Texaco has promised to take its appeals to the U.S. Supreme Court, a lengthy process that will be greatly aided if Brieant's order reducing the bond requirement stands up.

In the interview, Liedtke said he has no doubt that negotiations are off, at least until Texaco learns whether its bid for a new trial in Texas succeeds and whether Brieant's ruling is endorsed by the federal appeals court.

As long as Texaco keeps winning, it has no reason to seek a settlement. And the longer Texaco can stretch out the case, the riskier Pennzoil's position becomes, observers feel.

Most securities analysts, and many attorneys following the case, believe that the $11.1 billion judgment never will be collected.

Certainly, if Texaco can get the case before another jury, it will try to correct a series of tactical courtroom mistakes that seemed to invite the heavy penalty from the jurors in Casseb's courtoom last November.

"If Texaco can get another trial, I'm bloody sure it won't be like the last one," said Alan Edgar, an investment banker with the Dallas firm of Schneider, Bernet and Hickman.

As the trial neared its close last year, Texaco chose not to offer any witnesses or evidence on the issue of how damages should be calculated if the jury found in Pennzoil's favor. A common, if risky strategy, it gave Pennzoil a clear path to offer the jury its own formula for damages.

Pennzoil's attorneys told the jury that Texaco's intervention had prevented Pennzoil from acquiring control over more than 1 billion barrels of Getty reserves for a price of $3.4 billion.

They then argued that it could cost Pennzoil $10.9 billion to find that much oil underground over a 25-year period, based on current exploration costs. The difference between that amount and the $3.4 billion Getty had offered came to $7.5 billion. That became the basis for the jury's award, with punitive damages and interest added on.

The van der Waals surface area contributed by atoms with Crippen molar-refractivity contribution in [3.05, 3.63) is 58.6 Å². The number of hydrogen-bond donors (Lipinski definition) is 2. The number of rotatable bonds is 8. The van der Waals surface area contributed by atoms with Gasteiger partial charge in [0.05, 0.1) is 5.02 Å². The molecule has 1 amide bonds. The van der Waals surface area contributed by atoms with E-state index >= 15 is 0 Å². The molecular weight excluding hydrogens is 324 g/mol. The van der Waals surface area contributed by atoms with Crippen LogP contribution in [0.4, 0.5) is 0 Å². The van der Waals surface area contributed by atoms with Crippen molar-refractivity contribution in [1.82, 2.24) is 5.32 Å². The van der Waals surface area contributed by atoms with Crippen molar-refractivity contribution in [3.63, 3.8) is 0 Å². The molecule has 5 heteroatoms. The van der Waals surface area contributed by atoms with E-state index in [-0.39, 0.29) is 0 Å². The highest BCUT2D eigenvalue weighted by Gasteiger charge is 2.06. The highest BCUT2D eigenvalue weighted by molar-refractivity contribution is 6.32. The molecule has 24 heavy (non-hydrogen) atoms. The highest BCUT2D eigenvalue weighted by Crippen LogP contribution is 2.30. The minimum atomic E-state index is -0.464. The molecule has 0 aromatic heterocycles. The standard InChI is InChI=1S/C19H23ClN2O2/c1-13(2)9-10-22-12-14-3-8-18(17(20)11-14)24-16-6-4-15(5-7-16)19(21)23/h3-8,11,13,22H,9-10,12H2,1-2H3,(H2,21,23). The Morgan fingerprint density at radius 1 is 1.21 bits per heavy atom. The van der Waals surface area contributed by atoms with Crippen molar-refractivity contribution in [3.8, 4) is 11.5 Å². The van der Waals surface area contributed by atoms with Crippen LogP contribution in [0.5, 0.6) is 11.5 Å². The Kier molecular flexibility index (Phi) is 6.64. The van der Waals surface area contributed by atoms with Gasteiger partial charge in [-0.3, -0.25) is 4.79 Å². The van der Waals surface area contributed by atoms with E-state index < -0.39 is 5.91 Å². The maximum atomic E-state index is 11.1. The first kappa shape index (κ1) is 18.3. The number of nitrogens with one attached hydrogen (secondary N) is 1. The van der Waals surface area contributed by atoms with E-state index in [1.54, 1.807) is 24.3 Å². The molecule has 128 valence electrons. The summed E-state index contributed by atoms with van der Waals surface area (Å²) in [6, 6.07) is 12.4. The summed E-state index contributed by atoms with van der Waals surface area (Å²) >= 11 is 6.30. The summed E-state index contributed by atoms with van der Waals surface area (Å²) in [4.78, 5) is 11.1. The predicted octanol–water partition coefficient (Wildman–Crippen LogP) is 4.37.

Texaco now contends that such a value for the 1 billion barrels that Pennzoil "lost" is wildly exaggerated.

Pennzoil's $10.9 billion number should have been reduced dramatically to take account of inflation over the many years the oil would be produced, Texaco said. By its reckoning, it owed no more than $470 million -- one-fifteenth of the jury's finding.

The foundation for the $10.9 billion calculation by the jury is "completely unfounded," Edgar said. "That logic would come out if Texaco gets a second chance." And a new trial also would permit Texaco to do something about the image of "arrogance" it projected at the trial, Edgar said, an image that made a powerful impression on the original jury.

But Liedtke said Pennzoil is in for the duration, too. In Liedtke's view, the issue isn't money alone.

It is two years since Liedtke celebrated his agreement with Getty Oil directors -- a coup that would have moved Pennzoil into the big leagues with the addition of Getty's reserves. For Liedtke, it would have been the climax to a 31-year career in the oil business that was nearing a conclusion.

Two days later, on Jan. 6, 1984, Pennzoil was out and Texaco was in, with its higher offer for all of Getty's holdings.

The loss still wrankles Liedtke deeply, and he makes it plain he wants satisfaction.